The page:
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Tata confident on Xenon’s crash-test ability

Tough call: Tata will set cheap-ute safety benchmarks by introducing electronic stability control on the Xenon ute from early next year.

Extra safety flagged for tough Tata Xenon ute – if the market demands it

Tata logo25 Oct 2013

By BARRY PARK

TATA has talked up its chances of making a dent on cheap ute safety records, saying its Xenon ute should perform well when assessed by Australia’s crash safety watchdog.

The Indian car-maker believes its Xenon ute, launched on the Australian market this week, will perform well when the Australiasian New Car Assessment Program crashes one to assess how well it performs.

The Xenon launches in Australia with a driver and passenger airbag fitted as standard, as well as important features such as a seatbelt reminder for the driver, which should all help improve the Xenon’s crash-test score.

ESC stability control will be added in January, although around 420 cars imported this year will be sold without. It’s unclear if ANCAP will test an ESC-equipped Xenon or an early-sale one without.

The Xenon will compete with a range of low-priced commercial vehicles that have scored three-star ANCAP crash ratings, including the India-sourced Mahindra Pik-up and Chinese-made Great Wall V240 and Foton Tunland.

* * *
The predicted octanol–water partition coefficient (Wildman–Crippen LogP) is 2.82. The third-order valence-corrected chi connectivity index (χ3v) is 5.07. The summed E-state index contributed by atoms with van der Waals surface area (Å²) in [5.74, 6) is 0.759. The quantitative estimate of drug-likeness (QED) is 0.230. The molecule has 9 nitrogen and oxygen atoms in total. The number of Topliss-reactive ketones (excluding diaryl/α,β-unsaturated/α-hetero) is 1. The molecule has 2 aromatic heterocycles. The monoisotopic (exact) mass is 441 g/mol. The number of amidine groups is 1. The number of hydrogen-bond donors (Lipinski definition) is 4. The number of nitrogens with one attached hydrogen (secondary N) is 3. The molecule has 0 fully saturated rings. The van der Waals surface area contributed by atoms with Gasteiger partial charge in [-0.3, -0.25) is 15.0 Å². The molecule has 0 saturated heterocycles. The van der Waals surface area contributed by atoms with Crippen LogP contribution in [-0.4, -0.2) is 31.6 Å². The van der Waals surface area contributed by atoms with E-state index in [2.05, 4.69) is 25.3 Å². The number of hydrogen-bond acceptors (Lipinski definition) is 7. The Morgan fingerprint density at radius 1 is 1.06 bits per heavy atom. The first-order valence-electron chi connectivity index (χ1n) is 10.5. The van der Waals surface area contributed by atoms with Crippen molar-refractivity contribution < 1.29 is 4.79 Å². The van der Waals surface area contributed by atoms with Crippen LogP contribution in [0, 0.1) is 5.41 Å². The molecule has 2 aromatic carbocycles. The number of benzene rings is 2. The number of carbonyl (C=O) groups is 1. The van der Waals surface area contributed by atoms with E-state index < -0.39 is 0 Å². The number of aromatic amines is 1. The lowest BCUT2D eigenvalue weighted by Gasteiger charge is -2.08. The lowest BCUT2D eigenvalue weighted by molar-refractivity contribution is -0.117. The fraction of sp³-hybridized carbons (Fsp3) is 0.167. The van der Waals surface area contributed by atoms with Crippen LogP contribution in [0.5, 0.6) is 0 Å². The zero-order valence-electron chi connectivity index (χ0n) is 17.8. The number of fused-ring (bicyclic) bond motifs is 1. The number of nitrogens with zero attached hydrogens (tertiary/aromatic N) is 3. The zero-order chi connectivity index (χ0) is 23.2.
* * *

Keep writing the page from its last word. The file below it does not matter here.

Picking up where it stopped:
None of these trade utes are fitted with potentially life-saving ESC – which can help a vehicle recover from a skid – a point of differentiation that Tata hopes will make the Xenon ute more attractive in the eyes of potential buyers.

Tata introduced airbags on the Xenon specifically for the Australian market after the brand’s official Australian distributor, Fusion Automotive, said it would need them to compete at the cheaper end of the market.

Fusion Automotive managing director Darren Bolwer said when talks between his company and Tata started, the Xenon lacked both airbags and electronic stability control.

“(Fusion chief operations officer) Oliver (Lukeis) and I had discussions about what was required, what we wanted for the Australian market, and Tata was very open to listen to work with us and build airbags, to do Euro V and to produce ESC,” Mr Bolwer said.

He said Tata was able to produce a version of the Xenon fitted with two airbags and an electronic safety net in only 18 months.

Tata has flagged more airbags could be built into the Xenon over time to improve its crash safety, although it would depend on market demand.

“It's a bit of which comes first,” Tata executive director of commercial vehicles Ravi Pisharody told GoAuto.

“Unless you are in some markets with these types of demand and volumes, you don't have the need to invest in these features, but as we get into markets, we can have another look at adding more of those features to the list,” he said.

He said introducing a version of the Xenon’s 2.2-litre turbo-diesel engine that complied with strict Euro V emissions standards was an example of how its vehicles could be modified to suit market needs.

“Because Euro V is not something we have in most of the markets we play, but in Western Europe we found the need for some of the markets to require it.

“I think you will discover more such features as we go along,” Mr Pisharody said.

Tata plans sell more than 400 Xenon utes this year without ESC. The company said the system was still being fine-tuned, and would not arrive on Australian-bound models until January next year.

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